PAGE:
What does a plant sound like?
A caterpillar chews on a leaf as its vibrations trigger a defense mechanism. A network of trees and fungi communicates across an entire forest. Plants are the enigmatic and the mysterious, the fascinating and the remarkable. But how can we comprehend and appreciate them without being botanists ourselves? BOTSOT is the Botanical Sonification Toolbox – a series of tools and instruments made for Max that explore invisible communications, information and structures within plant species, all through the sonification of data and plants’ environments. It aims to extend people’s knowledge and understanding of botanical life by revealing a world that is often only visible to scientists. Using the physical data and characteristics of any given species, BOTSOT allows for comparisons and deeper insights into plants through the medium of music. It is the result of a large amount of collected data, recordings and experimentation through collaboration with Associate Professor Rosanne Quinnell from the University of Sydney. It operates through a series of modular sonification tools, each of which works with every other tool in the toolbox. For example, the ‘Shape Sequencer’ might create rhythms from an outline of a flower, which is then in turn used to trigger the ‘Keyword Synth’, a synthesizer based on the description of the same flower. Sonic possibilities are endless, with the end goal being the creation of interesting, meaningful new music that embodies the unseen world of plants.
BOTSOT was created with resources derived from CampusFlora, a collaborative, interactive project created by University of Sydney Life Science students and staff that maps and explores plant life surrounding university campuses.
The DNA Sequencer turns sections of a plant's DNA sequence into rhythmic values. Much like the bases of DNA are translated into proteins in living organisms, the bases of DNA are in this case being translated into rhythmic values - for example, Adenine might translate to a crotchet whereas Guanine might translate to a semiquaver. 'Noncoding' DNA makes up a large percentage of any given genome, thus, sequences of DNA are chosen based on their relevance to the species - for instance, a particular sequence that is said to contribute to a Jacaranda's purple coloured flowers.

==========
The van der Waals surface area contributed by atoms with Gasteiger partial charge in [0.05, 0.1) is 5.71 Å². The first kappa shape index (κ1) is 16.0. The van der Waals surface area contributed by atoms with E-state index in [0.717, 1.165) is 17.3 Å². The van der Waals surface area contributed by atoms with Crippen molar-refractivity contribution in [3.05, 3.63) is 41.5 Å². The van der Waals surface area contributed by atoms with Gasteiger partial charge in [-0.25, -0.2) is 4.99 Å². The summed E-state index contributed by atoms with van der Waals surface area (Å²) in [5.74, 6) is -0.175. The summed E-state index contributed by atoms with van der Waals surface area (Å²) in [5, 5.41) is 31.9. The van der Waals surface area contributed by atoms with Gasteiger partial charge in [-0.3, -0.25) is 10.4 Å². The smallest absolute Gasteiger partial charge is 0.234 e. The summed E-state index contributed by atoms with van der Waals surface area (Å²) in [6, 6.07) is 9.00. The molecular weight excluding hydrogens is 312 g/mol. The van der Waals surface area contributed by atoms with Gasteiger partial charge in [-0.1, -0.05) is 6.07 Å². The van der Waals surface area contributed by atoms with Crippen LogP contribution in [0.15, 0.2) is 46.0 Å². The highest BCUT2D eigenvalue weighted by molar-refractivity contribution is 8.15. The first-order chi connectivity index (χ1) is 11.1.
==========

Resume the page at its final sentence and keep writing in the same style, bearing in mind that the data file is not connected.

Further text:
Contact microphones can uncover minute sounds and vibrations through the use of extremely sensitive diaphragm. By placing these microphones on and around different species of plants, unique sounds and contrasting resonances can be observed - sounds that would otherwise go unnoticed.
The Shape Sequencer takes a characteristic shape from a given plant species (such as a flower spike from the Coast Banksia), and translates the shape into notes. Within the chosen shape, points can be chosen to be sequenced at a chosen tempo. When the sequencer reaches these points, a note is triggered. The pitch, duration and velocity of these notes is determined through the distribution of the chosen shape. The result is an accurate sonic representation of the physicality of a plant, where denser areas of the shape (for example, the top of a Sydney Gum) have a greater amount and intensity of triggered notes.
Any given species of plant may have any number of remarkable patterns and shapes, whether it be the curve of a leaf or the ripple in bark. All of these profiles and structures serve a purpose to the plant, and are present as a result of evolution. The Image Envelope Generator takes a simple image of a plant, and applies image analysis in order to find the most prominent edges. From this edge, an envelope is drawn and ‘played back’ through MIDI data, eloquently sonifying the given profile from a plant.
The Keyword Synthesizer is a simple synth controller that creates a unique sound for any plant species through a series of algorithms based on keyword searching. By taking the most common 200 words from descriptions of plants and rating them against predetermined sound criteria, the variables of a synth can be automatically generated based on a scientific description of any given plant. In this way, each species receives it's own electronic tone colour, representative of the objective physical characteristics of the plant.
Field recordings exist within BOTSOT in order to provide a sonic anchor for the listener. Recordings of sounds that we hear every day from plants (for instance, the rustling of leaves) are important to the toolkit, as they act as a foundation for the context in which the other, more abstract sounds exist in.
Plants exist on very different time scales to people. We associate change in plants with seasons, and find it difficult to observe change on a smaller scale. The Sensor Drone Maker forms drones, an augmented musical technique, and applies them to changes in plants that occur over a longer period of time. A wide variety of sensors are used to collect slow-changing data, which is then converted to sound through analogue techniques. A comparison of these recorded sounds allows for a sonic understanding of changes that occur over time in particular species of plants.
CampusFlora is also available for download on all major app platforms